It would stress that he needed to examine what he is feeling and how to use those feelings in a positive way. Psychologists view this type of therapy combined with behavioral therapy as beneficial as you can isolate what is causing the anxiety by examining patient's cognitions and providing ways to alter that behavior into a positive one. The behavioral approach would focus on how negative thoughts were contributing to Jake's anxiety. The behavioral perspective contends that our thoughts affect the way we feel, that our thoughts could more or less contribute to the anxiety such as Jake is feeling. It would examine what would be the best way to modify his behavior.
In addition the social cognitive perspective of George Kelly. His theory of personal constructs will also be briefly outlined. The similarities and differences of each approach will be evaluated to gain an insight into the main premise of these theories that emphasise the subjective view of the individual and what they contribute to an understanding of personality. The essay will conclude in suggesting that these theories offer a better and more useful insight into how people interact with the environment than some other theories, for example trait and psychoanalytic. There are many similarities between Rogers’ and Kelly’s approaches to personality.
Contrast Sigmund Freud’s view of human nature with the view of Abraham Maslow. With which, if either, view do you agree? 4. Altruism refers to behavior that helps others but does not appear to help the person performing the behavior. Describe an example of altruistic behavior, and state how a psychodynamic psychologist might explain the behavior.
In a situation of "threat", humans reacted by the impulses for our defense. Nevertheless, the investigations focused on the understanding of the negative, leaving aside the positive, so if we evaluate without taking into account that framework centered on the negative, two theories appear: “The Broaden-and-Build Theory” and “The Undoing Hypothesis”. The Broaden-and-Build Theory shows us how positive emotions help develop the individual, preparing him for later times to obtain a series of resources for its defense. One of the cases that Barbara shows us is through words. If you teach a group three words that have a
He said we all need conditional positive regard from our parents, and if we did not receive this is can lead to psychological problems in our future. Humanistic psychologists try to understand behaviour from the actor themselves rather than relying on observations. Behaviourists take the phenomenological perspective, this means that they take an objective unbiased view about something, and they go about studies scientifically. The humanistic approach looks at subjective experiences people have and analyse them from their point of view. All humanistic studies are conducted unscientifically.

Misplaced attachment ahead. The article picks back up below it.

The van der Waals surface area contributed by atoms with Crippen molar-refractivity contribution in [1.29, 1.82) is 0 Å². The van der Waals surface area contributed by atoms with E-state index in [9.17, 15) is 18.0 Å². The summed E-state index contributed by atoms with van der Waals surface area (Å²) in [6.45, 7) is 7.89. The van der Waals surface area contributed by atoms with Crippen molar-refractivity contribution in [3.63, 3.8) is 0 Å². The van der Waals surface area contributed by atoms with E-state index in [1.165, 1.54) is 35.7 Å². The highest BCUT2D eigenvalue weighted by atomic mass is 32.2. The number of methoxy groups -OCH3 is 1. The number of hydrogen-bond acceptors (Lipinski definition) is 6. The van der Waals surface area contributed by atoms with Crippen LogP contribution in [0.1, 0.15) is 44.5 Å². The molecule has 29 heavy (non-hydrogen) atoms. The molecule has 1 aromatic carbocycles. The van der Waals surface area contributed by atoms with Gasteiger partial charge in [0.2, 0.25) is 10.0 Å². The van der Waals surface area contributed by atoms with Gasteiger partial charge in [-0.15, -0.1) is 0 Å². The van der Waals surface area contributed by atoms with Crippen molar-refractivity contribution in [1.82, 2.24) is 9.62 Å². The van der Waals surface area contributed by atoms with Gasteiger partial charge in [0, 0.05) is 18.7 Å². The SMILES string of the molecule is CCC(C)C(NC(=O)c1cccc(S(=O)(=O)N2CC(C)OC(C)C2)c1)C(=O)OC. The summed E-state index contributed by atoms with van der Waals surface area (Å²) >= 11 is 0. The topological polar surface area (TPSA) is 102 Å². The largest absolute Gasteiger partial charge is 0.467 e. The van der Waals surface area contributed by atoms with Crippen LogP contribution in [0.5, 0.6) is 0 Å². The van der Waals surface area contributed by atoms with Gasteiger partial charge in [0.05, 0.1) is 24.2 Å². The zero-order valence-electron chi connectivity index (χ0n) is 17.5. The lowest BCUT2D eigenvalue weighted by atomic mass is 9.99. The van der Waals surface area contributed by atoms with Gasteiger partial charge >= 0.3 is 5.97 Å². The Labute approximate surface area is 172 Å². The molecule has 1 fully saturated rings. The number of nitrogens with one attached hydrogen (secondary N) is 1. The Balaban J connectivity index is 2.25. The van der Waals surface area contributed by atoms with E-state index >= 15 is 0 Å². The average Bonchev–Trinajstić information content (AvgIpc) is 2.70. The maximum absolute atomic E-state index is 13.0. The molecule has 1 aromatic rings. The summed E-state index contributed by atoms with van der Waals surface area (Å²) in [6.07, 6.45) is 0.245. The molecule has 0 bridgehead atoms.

When we think of the word, “good”, many different ideas may come to mind, depending upon the context in which we consider the word. According to society, the word, “good” may be defined as: to be approved of or desired, or to have higher quality than the average quota. Another definition is to display or possess moral virtue. These are the traditional meanings of the word, “good.” You may have your own opinion, but your opinion may not matter to society. Society develops their own interpretations of the word, depending upon values and morals.
These theories will be applied to a case study of the social housing profession to demonstrate the ideas in practice. Mullins (2010) simplifies motivation into two divisions; extrinsic and intrinsic motivation. Extrinsic motivation manifests itself to be more materialistic in its thinking. For example, a person would go to work seeking rewards such as income; benefits; promotion; and a pleasant working environment. Intrinsic motivation relates to psychological factors such as seeking appreciation or recognition from others; new challenges; a sense of achievement; and to be treated well by others.
Act utilitarianism is based around the principle of utility which is a main part of Bentham’s theory. It also uses the general principle of trying to maximise the amount of pleasure. So when faced with moral decisions act utilitarian’s will decide which action will lead to the greatest good in that situation even if that means you have to tell a lie. Act utilitarianism is flexible and accounts for individual situations. However it could potentially justify anything John Stuart Mill (1806-1871) decided to refine Bentham’s theory of utilitarianism.
Although positivists prefer taking objective social facts into account, it is evident that they are subjective in the source of data they will use, or are bound to use. Interactionalists, on the other hand consider that the reality of social behaviour is to be found when individuals interact and create their own social experiences. They seek meaning, and probe into the beliefs of individuals acting together in groups. Interactionalists use qualitative data. This data deals with the quality of human experience.
They deal with “the how” of motivation. How did a specific process lead to an outcome of motivation? This information is important because it can show how the process may be measured and then replicated. It provides a way to explain how to motivate for change. One theory of motivation Bill Bailey might use is the process theory known as the Expectancy Theory.